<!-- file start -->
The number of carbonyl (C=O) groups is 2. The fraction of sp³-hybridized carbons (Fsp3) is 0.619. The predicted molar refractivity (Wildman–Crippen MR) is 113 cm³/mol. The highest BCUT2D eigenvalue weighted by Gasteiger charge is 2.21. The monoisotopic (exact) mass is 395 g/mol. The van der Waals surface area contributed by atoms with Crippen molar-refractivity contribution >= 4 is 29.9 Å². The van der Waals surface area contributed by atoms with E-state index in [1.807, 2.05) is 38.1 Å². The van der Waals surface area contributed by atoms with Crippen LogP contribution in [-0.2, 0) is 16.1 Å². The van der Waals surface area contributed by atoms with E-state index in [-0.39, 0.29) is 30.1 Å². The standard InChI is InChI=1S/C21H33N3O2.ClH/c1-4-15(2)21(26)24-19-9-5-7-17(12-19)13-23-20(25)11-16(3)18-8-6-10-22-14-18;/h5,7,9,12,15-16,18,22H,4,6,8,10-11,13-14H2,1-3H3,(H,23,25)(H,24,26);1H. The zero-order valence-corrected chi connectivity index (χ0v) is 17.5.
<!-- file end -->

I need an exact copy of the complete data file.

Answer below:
The number of carbonyl (C=O) groups is 2. The fraction of sp³-hybridized carbons (Fsp3) is 0.619. The predicted molar refractivity (Wildman–Crippen MR) is 113 cm³/mol. The highest BCUT2D eigenvalue weighted by Gasteiger charge is 2.21. The monoisotopic (exact) mass is 395 g/mol. The van der Waals surface area contributed by atoms with Crippen molar-refractivity contribution >= 4 is 29.9 Å². The van der Waals surface area contributed by atoms with E-state index in [1.807, 2.05) is 38.1 Å². The van der Waals surface area contributed by atoms with Crippen LogP contribution in [-0.2, 0) is 16.1 Å². The van der Waals surface area contributed by atoms with E-state index in [-0.39, 0.29) is 30.1 Å². The standard InChI is InChI=1S/C21H33N3O2.ClH/c1-4-15(2)21(26)24-19-9-5-7-17(12-19)13-23-20(25)11-16(3)18-8-6-10-22-14-18;/h5,7,9,12,15-16,18,22H,4,6,8,10-11,13-14H2,1-3H3,(H,23,25)(H,24,26);1H. The zero-order valence-corrected chi connectivity index (χ0v) is 17.5.